What could be a more contentious issue today than the conflict surrounding our border with Mexico?
Some would argue that the history of the border patrol is irrelevant to our problems today, but they would be wrong. Everything about the 2000 miles that connects us with Mexico--including the establishment of the United States Border Patrol -- is critical in resolving the problems of human trafficking, cross border violence and drug smuggling. Ignoring the past will surely doom us if we don't learn from it.
Kelly Lytle Hernandez's in-depth study, Migra: A History of the U.S. Border Patrol is a thoroughly researched account of the discordant beginnings to what became ultimately the official U.S. Border Patrol.
After the U.S.-Mexico War of 1846-48 when the U.S. declared victory and forced Mexico to cede 50 percent of its northern territory to the U.S., a new border was drawn. The Rio Grande River bisected the border between the Gulf of Mexico and El Paso, Texas. From there the border traversed west across the deserts and mountains to the Pacific Ocean.
Claiming this land ignited the contentious relationship and resentment between Mexico and the U.S. In what appeared as vast dry wasteland was in fact fertile soil under which thousands of years before was covered by water from the Colorado River before it dried up.
When funding produced projects that would re-irrigate the arid soil, early settlers began farming the land producing millions of acres of crops. It became quickly apparent that large numbers of workers were needed to harvest the yield.
And so what began as a favorable outgrowth of the rich southwestern soil turned into a violent wave of anti migrant and immigrant legislation.
The rapid expansion of early agribusiness brought increasing numbers of migrant workers. Landowners, eager to profit from the agricultural boom, had access to various sources of labor. They hired California Indians and Chinese immigrants to fill the task. However few American Indians survived the 1880's genocidal campaign against them and the landowners became dependent on Chinese labor.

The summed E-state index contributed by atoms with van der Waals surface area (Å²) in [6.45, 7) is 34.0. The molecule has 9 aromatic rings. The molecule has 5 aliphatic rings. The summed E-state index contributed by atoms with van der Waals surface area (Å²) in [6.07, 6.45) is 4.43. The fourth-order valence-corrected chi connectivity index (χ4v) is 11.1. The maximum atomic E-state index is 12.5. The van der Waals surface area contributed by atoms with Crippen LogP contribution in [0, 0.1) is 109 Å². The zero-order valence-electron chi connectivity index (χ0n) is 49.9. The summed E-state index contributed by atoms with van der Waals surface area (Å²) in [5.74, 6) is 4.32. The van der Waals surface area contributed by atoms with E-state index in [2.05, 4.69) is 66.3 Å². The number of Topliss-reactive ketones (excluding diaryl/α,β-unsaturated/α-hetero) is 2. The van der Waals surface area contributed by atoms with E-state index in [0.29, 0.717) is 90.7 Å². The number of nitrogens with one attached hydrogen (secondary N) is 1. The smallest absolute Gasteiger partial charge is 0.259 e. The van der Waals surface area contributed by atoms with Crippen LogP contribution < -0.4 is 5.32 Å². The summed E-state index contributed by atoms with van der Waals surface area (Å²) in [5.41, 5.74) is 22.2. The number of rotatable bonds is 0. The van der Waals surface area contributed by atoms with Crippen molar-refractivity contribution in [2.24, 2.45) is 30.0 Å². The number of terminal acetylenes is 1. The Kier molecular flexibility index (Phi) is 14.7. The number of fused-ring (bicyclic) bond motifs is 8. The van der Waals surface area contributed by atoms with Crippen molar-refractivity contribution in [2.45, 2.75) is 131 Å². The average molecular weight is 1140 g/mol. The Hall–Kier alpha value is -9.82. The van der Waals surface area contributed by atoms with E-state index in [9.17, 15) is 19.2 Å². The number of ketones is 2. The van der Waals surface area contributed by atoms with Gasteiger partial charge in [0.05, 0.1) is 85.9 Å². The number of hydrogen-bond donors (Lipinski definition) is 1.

Ultimately the large immigration of Chinese labor along the U.S.-Mexico borderlands threatened to take over much of the agribusiness and this brought about the first immigration law, "Anti-Coolie Act of 1862."
From these adverse beginnings Congress dispatched Immigration Acts for the next several decades prohibiting "lunatics, idiots, convicts, polygamists, epileptics, anarchists, beggars, imbeciles and feeble-minded persons."
New guidelines on who was prohibited from entering the United States now included all Asians, illiterates, prostitutes, criminals, contract laborers, unaccompanied children paupers, the diseased and defective, alcoholics and, beggars.
Hernandez delivers a meticulous account of the immigration restrictions and the affect it had on the people who lived on the U.S.-Mexico border. She chronicles a disturbing tale of the violent origins of the U.S. Border Patrol that began when an early colonist to the region, John Jackson Tumlinson, proposed the establishment of a roving patrol after several settlers disappeared and then found dead.
A sentinel for peace and safety of the colonists evolved into "A Sanctuary of Violence" as Hernandez aptly chronicle's in her chapter about the tragic journey of the Border Patrol killing Mexicans by proxy. In her example of this regrettable circumstance, Hernandez tells the story of two brothers, Jack and Jim Cottingham from Brownsville, Texas, were farmers before becoming local peace officers. A few years later the brothers joined the newly formed U.S. Customs Mounted Guard that eventually became part of the Immigration Service Mountain Guard. Little training was required and no one outside of the borderlands observed what went on inside local Border Patrols outposts.
Out on patrol one evening Jim was shot and was critically wounded by a Mexican liquor smuggler. As Jim lay in the hospital, Jack drove back to where the shooting took place. He shot and killed every person he could see on the Mexican side of the border as revenge for his wounded brother.
Migra is a scholarly work rich in detail covering the rough beginnings and insurmountable problems the government is faced with securing our border with Mexico.
However, Hernandez is obviously and openly critical of the U.S. Border Patrol's official history that she says leaves out critical "social and political dimensions that shaped U.S. immigration law." Her assessment of the Border Patrol's violence is underscored by many examples of agents who freely used violence as a method of enforcement protected by the lack of oversight and a climate of vigilantism.
She is also unforgiving, and this time rightly so, of the racism that grew unchecked for years and resulted in rampant abuse and unrestrained massacres of innocent people.
The complications of finding a solution for illegal immigration are tied directly to our ability to manage the border between the U.S. and Mexico. Hernandez offers well documented accounts and analysis that bring considerable value to obtaining a resolution to the problem.
Reviewer Geri Spieler is a journalist and author of Taking Aim At The President, the story of would-be assassin, Sara Jane Moore.